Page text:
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I’m always trying new equipment. I pay for it except when noted. If it’s an improvement over what’s on the bike it sticks. If not it’s immediately relegated to a box in my favorite bike shop where it joins other used equipment that’s given to UNH cycling team members. Here is the second in a series of product reviews.
 
 
Madone 5.2
 
 


Trek 5.2 Madone (The Saga of Ugly Betty)

There’s a new sheriff in town, Trek has completely redesigned its Madone series carbon fiber frame that carried Lance and the Postal/Discovery teams to 7 consecutive TDF wins from 1999-2005.

My current ride is from one of those years. Decked out with brilliant credentials and the best components it’s better than I’ll ever need. This finds me at the brink of an epiphany of sorts; it’s the first time I don’t want the latest and greatest. Lance made a living on my bike, what more needs to be said?

Lance’s legacy lives with Trek as well, and they’ve kept the Madone name but with a radical new frame design that’s causing quite a buzz in the sport and industry. For openers, this new Madone finished first and third in this year’s TDF and Discovery won the overall team title on it.

Trek’s the last major manufacturer to jump on the sloping top tube bandwagon that uses marginally less material, thus saving a tiny bit of weight. In theory a smaller bike is more rigid and easier to handle.

That’s old news but what’s radical is its massive bottom bracket and its oversized and tapered head tube/fork front end. Many think the latter will become an industry standard.

Beefing up these areas to eliminate flex and increase stability generally leads to a harsher ride but not in this case and saving weight while doing so borders on revolutionary. Its other immediately noticeable feature is an extended seat tube that’s also more rigid and saves a bit of weight over a conventional seat post.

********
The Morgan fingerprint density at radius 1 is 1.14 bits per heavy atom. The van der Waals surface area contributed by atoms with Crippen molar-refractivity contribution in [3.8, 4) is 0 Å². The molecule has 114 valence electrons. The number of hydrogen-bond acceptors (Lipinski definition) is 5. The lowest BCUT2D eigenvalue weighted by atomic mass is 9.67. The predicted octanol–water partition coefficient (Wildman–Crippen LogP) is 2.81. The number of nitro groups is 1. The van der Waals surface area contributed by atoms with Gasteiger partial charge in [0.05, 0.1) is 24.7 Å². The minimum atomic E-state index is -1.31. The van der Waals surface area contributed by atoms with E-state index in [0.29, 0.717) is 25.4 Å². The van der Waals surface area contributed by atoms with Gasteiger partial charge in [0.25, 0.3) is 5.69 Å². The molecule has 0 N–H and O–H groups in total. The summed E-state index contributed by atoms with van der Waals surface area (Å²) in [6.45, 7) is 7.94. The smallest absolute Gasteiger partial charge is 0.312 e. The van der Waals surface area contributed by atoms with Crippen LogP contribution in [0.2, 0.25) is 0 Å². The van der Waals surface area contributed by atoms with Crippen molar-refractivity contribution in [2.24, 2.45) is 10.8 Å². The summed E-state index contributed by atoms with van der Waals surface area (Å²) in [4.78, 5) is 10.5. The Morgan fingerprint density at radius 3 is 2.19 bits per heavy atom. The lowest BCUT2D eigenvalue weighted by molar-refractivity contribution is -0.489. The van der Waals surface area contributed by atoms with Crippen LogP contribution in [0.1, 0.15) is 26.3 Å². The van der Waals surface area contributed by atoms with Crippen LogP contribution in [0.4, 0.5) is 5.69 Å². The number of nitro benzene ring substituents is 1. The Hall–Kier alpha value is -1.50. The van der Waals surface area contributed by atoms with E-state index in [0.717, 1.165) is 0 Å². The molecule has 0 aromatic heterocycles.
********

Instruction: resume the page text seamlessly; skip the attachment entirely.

Less weight is always cool but the advantage of better power transfer is huge. To pros and other super purposeful riders it’s all they’re after. To the rest of us, the promise of getting to speed more easily, staying there longer and all the while conserving energy is why racing bikes aren’t just for racing.

Normally I’d be champing at the bit to experience the promise but it’s difficult to let go of the elegance of a diamond frame for something that looks like a girl’s bike. I always tell prospective buyers, at the risk of losing the sale, not to buy a bike if they don’t like the look or color, because they won’t ride it. Friends don’t let friends buy ugly bikes.

Trek’s Wisconsin built 5 and 6 series carbon framesets are their best with the 6.9 Discovery Team Bike the Ferrari of Trek’s line. It retails for $8250 but not yet available to the public. From all reports it’s the real deal and there’s a waiting list a half-dozen deep at Gus’s replete with deposits.

The slightly heavier 5.2 are what’s currently available at Gus’s and other selected Trek dealers. It doesn’t come with the panache of a TDF winning frame but should ride about the same. For $3200 it comes nicely equipped with a Shimano Ultegra group that’s one step down from the lighter, better finished and better looking Dura Ace that I’m used to but probably works as well.

The bike on the floor is cheap by my standards and begs the question when am I going to see another one that’s not only my size but with the exact parts I’d choose if I had to choose from a 2nd tier parts bin? A set of pedals and I’m good to go.

Meanwhile, the black and white paint scheme is strike one. Strike two is a borderline call. The 5.2 is heavier by 200 or so grams and that, sad to say, doesn’t mean much except for bragging rights. Strike three however is an unhittable Josh Beckett fastball. The sloping top tube is a look I just don’t care for.

This Ugly Betty before me is almost the same bike as its stratospherically priced brother and I’m sure will ride every bit as well. I do my best to explain that to anyone who will listen and also what a brilliant way it is to save $5000, something I’m guessing you don’t hear at a Ferrari dealership.

I think it’s sold when a purposeful rider with a checkbook sticking out of his back pocket eagerly listens to everything I know. That’s not much since I’ve never ridden one. He’s mentally there and all that’s left is to write the check.